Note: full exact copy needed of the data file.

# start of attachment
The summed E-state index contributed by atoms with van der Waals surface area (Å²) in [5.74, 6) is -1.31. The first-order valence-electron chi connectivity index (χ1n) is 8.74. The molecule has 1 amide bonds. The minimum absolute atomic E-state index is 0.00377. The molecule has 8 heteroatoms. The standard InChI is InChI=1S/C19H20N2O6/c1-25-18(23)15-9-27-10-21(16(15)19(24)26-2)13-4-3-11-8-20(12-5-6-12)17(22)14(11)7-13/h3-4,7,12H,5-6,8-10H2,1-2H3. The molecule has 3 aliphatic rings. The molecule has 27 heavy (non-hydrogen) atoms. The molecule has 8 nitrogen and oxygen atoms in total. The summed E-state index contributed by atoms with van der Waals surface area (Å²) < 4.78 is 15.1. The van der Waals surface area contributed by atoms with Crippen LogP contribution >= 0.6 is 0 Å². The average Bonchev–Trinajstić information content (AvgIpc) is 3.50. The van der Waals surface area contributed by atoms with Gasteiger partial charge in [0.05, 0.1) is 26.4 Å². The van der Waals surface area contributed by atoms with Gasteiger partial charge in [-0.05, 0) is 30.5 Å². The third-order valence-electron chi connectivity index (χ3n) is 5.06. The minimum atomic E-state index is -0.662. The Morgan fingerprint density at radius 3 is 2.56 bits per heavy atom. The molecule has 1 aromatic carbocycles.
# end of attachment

The summed E-state index contributed by atoms with van der Waals surface area (Å²) in [5.74, 6) is -1.31. The first-order valence-electron chi connectivity index (χ1n) is 8.74. The molecule has 1 amide bonds. The minimum absolute atomic E-state index is 0.00377. The molecule has 8 heteroatoms. The standard InChI is InChI=1S/C19H20N2O6/c1-25-18(23)15-9-27-10-21(16(15)19(24)26-2)13-4-3-11-8-20(12-5-6-12)17(22)14(11)7-13/h3-4,7,12H,5-6,8-10H2,1-2H3. The molecule has 3 aliphatic rings. The molecule has 27 heavy (non-hydrogen) atoms. The molecule has 8 nitrogen and oxygen atoms in total. The summed E-state index contributed by atoms with van der Waals surface area (Å²) < 4.78 is 15.1. The van der Waals surface area contributed by atoms with Crippen LogP contribution >= 0.6 is 0 Å². The average Bonchev–Trinajstić information content (AvgIpc) is 3.50. The van der Waals surface area contributed by atoms with Gasteiger partial charge in [0.05, 0.1) is 26.4 Å². The van der Waals surface area contributed by atoms with Gasteiger partial charge in [-0.05, 0) is 30.5 Å². The third-order valence-electron chi connectivity index (χ3n) is 5.06. The minimum atomic E-state index is -0.662. The Morgan fingerprint density at radius 3 is 2.56 bits per heavy atom. The molecule has 1 aromatic carbocycles.